Look at new unconfirmed bugs since noon PST on the last triager's rotation. Use this issue tracker query.
Read the title of the bug.
If a bug looks like it might be network related, middle click (or command-click on OSX) to open it in a new tab.
If a user provides a crash ID for a crasher for a bug that could be net-related, see the internal instructions on dealing with a crash ID
If network causes are possible, ask for a net-export log (If it‘s not a browser crash) and attach the most specific internals-network label that’s applicable. If there isn't an applicable narrower component, a clear owner for the issue, or there are multiple possibilities, attach the Internals>Network component and proceed with further investigation.
If non-network causes also seem possible, attach those components as well.
Note that you may want to investigate Needs-Feedback bugs first, as that may result in some bugs being added to this list.
It's recommended that while on triage duty, you subscribe to the Internals>Network component (but not its subcomponents). To do this, go to the issue tracker and then click “Saved Queries”. Add a query with these settings:
Look through unconfirmed and untriaged component=Internals>Network bugs, prioritizing those updated within the last week. Use this issue tracker query.
If more information is needed from the reporter, ask for it and add the Needs-Feedback label.
While investigating a new issue, change the status to Untriaged.
If a bug is a potential security issue (Allows for code execution from remote site, allows crossing security boundaries, unchecked array bounds, etc) mark it Type-Bug-Security. If it has privacy implication (History, cookies discoverable by an entity that shouldn't be able to do so, incognito state being saved in memory or on disk beyond the lifetime of incognito tabs, etc), mark it with component Privacy.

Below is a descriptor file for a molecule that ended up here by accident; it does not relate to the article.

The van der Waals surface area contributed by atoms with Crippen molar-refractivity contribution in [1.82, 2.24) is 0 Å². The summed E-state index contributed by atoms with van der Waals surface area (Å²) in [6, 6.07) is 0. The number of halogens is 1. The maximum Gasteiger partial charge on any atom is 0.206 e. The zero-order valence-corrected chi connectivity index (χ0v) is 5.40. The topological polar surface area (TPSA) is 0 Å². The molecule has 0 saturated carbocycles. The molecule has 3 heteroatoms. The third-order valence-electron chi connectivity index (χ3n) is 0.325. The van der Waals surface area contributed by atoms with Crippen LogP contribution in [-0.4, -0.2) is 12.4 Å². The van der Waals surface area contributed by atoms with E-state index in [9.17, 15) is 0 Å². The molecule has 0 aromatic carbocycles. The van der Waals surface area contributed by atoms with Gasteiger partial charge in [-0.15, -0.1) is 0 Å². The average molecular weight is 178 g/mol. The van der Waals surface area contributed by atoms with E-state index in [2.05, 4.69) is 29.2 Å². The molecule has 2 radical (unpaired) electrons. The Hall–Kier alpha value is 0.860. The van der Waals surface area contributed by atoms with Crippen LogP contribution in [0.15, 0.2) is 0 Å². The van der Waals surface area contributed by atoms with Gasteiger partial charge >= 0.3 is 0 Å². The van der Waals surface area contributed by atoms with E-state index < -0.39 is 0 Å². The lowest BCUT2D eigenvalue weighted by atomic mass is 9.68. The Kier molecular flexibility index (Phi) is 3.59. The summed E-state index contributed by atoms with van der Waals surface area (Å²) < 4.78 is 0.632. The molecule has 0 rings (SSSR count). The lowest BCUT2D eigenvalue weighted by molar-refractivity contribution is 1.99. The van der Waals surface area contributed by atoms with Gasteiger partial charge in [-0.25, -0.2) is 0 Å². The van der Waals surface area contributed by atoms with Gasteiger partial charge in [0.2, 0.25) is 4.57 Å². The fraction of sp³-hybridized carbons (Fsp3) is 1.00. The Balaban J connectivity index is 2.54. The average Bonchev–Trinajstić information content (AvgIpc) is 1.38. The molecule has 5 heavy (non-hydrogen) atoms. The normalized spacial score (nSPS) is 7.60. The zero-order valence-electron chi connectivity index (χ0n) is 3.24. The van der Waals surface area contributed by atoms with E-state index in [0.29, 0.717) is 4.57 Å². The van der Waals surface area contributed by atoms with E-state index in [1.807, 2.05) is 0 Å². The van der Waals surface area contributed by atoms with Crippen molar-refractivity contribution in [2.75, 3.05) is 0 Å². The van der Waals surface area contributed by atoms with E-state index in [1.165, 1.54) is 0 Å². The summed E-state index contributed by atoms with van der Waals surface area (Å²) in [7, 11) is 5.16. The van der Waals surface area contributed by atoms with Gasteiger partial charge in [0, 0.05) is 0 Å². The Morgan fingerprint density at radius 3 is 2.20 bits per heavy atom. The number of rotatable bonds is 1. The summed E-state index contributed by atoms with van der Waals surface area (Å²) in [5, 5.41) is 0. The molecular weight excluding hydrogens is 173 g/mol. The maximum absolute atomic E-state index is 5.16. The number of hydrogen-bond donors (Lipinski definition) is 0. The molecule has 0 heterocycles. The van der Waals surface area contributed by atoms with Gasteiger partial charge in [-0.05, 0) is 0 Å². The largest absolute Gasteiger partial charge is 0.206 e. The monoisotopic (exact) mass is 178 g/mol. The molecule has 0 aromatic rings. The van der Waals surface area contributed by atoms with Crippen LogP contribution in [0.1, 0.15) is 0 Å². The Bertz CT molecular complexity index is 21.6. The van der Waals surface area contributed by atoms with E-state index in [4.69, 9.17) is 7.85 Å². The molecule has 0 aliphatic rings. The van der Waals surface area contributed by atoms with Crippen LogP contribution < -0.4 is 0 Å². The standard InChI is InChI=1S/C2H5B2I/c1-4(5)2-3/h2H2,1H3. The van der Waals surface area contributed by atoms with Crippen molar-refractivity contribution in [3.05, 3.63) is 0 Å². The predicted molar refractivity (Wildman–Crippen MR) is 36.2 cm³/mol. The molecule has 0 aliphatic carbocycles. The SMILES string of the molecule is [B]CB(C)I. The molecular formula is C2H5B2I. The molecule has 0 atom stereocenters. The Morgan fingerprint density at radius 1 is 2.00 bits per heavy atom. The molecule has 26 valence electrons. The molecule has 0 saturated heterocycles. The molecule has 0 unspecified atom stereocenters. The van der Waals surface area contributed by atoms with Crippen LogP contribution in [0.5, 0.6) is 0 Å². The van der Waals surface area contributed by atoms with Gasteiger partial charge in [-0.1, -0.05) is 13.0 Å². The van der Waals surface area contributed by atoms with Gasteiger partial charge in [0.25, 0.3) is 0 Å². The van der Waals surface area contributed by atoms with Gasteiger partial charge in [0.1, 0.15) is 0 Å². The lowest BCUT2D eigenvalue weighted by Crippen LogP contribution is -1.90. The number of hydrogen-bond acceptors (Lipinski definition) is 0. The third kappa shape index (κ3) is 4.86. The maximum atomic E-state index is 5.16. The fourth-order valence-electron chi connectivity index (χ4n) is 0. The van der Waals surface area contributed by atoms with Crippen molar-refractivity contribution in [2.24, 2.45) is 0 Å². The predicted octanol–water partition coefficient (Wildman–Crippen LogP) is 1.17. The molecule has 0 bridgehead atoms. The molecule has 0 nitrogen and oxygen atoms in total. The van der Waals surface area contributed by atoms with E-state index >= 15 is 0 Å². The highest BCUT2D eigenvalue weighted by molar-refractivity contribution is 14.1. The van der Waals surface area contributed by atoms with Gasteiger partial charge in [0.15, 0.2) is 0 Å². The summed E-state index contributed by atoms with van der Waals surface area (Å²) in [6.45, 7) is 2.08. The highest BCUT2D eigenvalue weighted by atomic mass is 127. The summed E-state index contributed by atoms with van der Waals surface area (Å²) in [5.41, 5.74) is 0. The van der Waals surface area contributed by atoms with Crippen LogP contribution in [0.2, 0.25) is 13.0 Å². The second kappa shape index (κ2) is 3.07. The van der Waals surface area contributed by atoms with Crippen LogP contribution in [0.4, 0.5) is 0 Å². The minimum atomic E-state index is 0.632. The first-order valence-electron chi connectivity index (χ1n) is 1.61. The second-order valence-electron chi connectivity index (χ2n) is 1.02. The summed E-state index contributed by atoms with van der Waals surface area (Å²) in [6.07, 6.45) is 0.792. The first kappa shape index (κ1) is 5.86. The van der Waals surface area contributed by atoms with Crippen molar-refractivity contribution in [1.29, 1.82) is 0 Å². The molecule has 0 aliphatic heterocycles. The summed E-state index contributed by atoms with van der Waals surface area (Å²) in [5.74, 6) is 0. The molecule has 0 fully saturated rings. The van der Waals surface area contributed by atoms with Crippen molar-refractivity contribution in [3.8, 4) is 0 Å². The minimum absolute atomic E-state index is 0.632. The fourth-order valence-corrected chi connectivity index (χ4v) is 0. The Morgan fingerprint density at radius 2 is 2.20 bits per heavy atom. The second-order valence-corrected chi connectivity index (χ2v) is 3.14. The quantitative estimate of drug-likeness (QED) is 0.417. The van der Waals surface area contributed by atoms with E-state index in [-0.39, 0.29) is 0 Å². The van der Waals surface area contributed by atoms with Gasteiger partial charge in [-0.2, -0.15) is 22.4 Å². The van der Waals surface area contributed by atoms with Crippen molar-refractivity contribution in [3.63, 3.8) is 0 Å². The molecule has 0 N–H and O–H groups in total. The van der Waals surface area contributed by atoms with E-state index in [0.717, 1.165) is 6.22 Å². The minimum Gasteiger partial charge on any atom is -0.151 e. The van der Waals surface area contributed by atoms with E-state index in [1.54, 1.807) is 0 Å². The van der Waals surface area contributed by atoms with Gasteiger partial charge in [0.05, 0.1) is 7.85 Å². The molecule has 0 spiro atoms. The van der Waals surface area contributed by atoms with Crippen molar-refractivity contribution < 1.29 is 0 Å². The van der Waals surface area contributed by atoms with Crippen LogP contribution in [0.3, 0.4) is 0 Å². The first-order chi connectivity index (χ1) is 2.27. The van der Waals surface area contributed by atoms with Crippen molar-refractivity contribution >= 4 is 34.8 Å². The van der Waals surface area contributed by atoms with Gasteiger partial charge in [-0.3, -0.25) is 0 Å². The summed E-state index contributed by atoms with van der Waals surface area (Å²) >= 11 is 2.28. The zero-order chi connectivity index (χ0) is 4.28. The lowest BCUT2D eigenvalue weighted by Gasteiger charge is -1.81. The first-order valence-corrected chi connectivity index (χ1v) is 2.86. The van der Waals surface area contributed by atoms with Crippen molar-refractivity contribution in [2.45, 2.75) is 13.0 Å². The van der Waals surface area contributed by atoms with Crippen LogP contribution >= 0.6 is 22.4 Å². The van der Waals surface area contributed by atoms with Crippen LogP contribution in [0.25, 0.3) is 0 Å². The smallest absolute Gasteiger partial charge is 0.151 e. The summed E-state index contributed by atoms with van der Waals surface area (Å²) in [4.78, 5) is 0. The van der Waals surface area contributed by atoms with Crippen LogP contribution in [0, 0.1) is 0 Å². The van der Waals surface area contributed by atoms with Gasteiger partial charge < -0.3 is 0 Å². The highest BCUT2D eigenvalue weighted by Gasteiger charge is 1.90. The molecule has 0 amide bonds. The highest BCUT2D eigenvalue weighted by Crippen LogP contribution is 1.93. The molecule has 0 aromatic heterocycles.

For bugs that already have a more specific network component, go ahead and remove the Internals>Network component to get them off the next triager's radar and move on.
Try to figure out if it's really a network bug. See common non-network components section for description of common components for issues incorrectly tagged as Internals>Network.
If it's not, attach appropriate labels/components and go no further.
If it may be a network bug, attach additional possibly relevant component if any, and continue investigating. Once you either determine it's a non-network bug, or figure out accurate more specific network components, your job is done, though you should still ask for a net-export dump if it seems likely to be useful.
Note that Chrome-OS-specific network-related code (Captive portal detection, connectivity detection, login, etc) may not all have appropriate more specific subcomponents, but are not in areas handled by the network stack team. Just make sure those have the OS-Chrome label, and any more specific labels if applicable, and then move on.
Gather data and investigate.
Try to figure out what's going on, and which more specific network component is most appropriate.
If it's a regression, browse through the git history of relevant files to try and figure out when it regressed. CC authors / primary reviewers of any strongly suspect CLs.
If you are having trouble with an issue, particularly for help understanding net-export logs, email the public firstname.lastname@example.org list for help debugging. If it's a crasher, or for some other reason discussion needs to be done in private, see internal documentation for details
If it appears to be a bug in the unowned core of the network stack (i.e. no subcomponent applies, or only the Internals>Network>HTTP subcomponent applies, and there's no clear owner), try to figure out the exact cause.
For guidance on crashes see the internal documentation: